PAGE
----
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Disability for Leukemia

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Common Symptoms and Complications of Leukemia

Leukemia is a critical condition that refers to cancers of the white blood cells (WBCs). It can have dangerous consequences for an individual, because these cells are a vital part of the immune system. White blood cells can help to protect the human body from harmful substances, such as bacteria, viruses, and fungi. 

Does Leukemia Qualify for DisabilityWhen a person is diagnosed with the condition, their white blood cells may not work properly. For example, they may divide too quickly, disrupting the normal functioning of the body. Leukemia is the most common cancer in children younger than 15, but it can occur at any age, often in adults older than 55.

Acute lymphocytic leukemia (ALL) is one of the types of leukemia that commonly affects children who are younger than age 10. The condition can progressively worsen and lead to death. This is why it can be essential to detect it early and initiate the treatment as soon as possible.

Symptoms and complications 

The following are some of the common symptoms that people diagnosed with leukemia may experience: 

  • Fever
  • Weakness
  • Swollen gums
  • Acute headache
  • Nosebleeds
  • Bone pain 
  • Slow-healing cuts
  • Weight loss
  • Skin rashes
  • An enlarged spleen or liver
  • Excessive sweating, especially at night

In the most severe cases, leukemia may spread to the central nervous system and other parts of the body. It can lead to various complications in the following parts of the body:

  • Lungs
  • Testes
  • Heart
  • Kidneys
  • Gastrointestinal tract

If an individual is experiencing these symptoms, they should see a medical professional as soon as possible. Additionally, they can explore options for short-term disability insurance that can help them manage the expenses that arise while they seek treatment.

Living with leukemia

The side effects from leukemia treatments may also have a negative impact on an individual’s ability to work or perform their daily tasks. Some patients even experience acute symptoms that require immediate medical attention and hospitalization. While it may not be possible to avoid all side effects of treatment, scientific advancements to therapies may help reduce the symptoms. The reaction and response to treatments can vary from patient to patient.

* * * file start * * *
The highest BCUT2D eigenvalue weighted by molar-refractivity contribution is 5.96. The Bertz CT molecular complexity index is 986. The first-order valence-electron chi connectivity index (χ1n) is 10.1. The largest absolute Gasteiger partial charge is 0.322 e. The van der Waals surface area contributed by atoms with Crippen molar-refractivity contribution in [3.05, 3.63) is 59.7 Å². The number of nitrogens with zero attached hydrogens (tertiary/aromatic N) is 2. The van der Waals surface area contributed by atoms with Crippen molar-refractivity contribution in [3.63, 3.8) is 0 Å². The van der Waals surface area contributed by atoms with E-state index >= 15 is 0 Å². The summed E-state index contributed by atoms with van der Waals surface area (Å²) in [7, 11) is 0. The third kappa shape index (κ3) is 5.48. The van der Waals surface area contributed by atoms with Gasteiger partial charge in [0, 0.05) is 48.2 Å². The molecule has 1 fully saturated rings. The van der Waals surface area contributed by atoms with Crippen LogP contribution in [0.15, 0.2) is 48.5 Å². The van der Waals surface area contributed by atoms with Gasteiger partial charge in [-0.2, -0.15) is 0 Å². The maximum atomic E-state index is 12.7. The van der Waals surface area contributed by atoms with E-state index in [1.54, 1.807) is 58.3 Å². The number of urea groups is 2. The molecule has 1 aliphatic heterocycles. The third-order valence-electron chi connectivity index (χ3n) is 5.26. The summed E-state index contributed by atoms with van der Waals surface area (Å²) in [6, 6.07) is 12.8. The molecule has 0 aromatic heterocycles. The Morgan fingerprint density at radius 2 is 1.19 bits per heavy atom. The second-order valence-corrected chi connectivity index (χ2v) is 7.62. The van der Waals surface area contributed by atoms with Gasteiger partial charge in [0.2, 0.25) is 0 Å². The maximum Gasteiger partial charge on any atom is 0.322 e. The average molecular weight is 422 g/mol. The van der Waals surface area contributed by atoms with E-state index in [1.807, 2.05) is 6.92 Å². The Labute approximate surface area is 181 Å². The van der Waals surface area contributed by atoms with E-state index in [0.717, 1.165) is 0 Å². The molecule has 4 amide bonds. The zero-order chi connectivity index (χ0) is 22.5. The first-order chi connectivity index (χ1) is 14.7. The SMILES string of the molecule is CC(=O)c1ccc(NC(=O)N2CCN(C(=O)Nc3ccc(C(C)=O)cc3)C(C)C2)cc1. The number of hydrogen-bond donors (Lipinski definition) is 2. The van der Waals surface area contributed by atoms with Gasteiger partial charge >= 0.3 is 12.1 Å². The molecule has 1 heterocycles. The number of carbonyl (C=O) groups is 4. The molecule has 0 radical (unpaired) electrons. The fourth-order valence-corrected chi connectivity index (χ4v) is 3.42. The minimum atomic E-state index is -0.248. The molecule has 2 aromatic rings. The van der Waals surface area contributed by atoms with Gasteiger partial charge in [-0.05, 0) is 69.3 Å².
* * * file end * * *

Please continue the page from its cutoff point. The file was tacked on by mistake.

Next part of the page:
The response to the treatment may depend on the following factors: 

  • The type of treatment
  • Types of drugs used
  • Drug or radiation dose amounts
  • Duration of therapy
  • Other health conditions the patient experiences, such as diabetes or kidney disease

To limit the side effects from treatment, an individual can:

  • Avoid drinking alcohol 
  • Avoid smoking
  • Limit their consumption of spicy foods
  • Eat dry toast or crackers
  • Be physically active and perform daily exercise, as tolerated

If you have leukemia, it is important to inform your doctor immediately if you experience a fever or otherwise feel unwell. 

Does Leukemia Qualify for Disability Benefits? 

Yes, leukemia is a type of cancer that may make a person eligible for disability benefits. The patient will need to provide evidence that demonstrates that they meet the requirements set forth within the Blue Book to get approved. For disability for leukemia, an individual will generally need to prove that they have been unable to work for at least a year.

If someone does not meet the SSA listings, they may still be able to qualify for benefits through a medical-vocational allowance. The SSA will consider the limitations that the condition causes and how it prevents a person from performing various tasks. 

Can I Get Disability Benefits for Leukemia?

You may qualify for disability benefits for leukemia if you meet the SSA’s requirements and eligibility criteria. The SSA will consider your application for approval if you can demonstrate that you are suffering from one of the conditions listed below:

  1. Acute leukemia: This requires a diagnosis of either lymphocytic leukemia or myeloid leukemia.
  2. Chronic myelogenous leukemia (CML): This is a condition in which the bone marrow produces too many white blood cells. Someone who has this condition must be able to provide evidence that the disease continues to progress after the initial treatments and worsens as time goes on. 

You may have to be patient as you go through the process of seeking disability benefits. In many cases, the Social Security Administration rejects applicants the first time they submit paperwork.   

Your application for leukemia will be considered by the SSA only after an official diagnosis. Until then, you should collect all of the evidence that can help you to prove your disability. You can seek the assistance of an experienced disability lawyer who can help you file a claim and liaise with the local Social Security Office.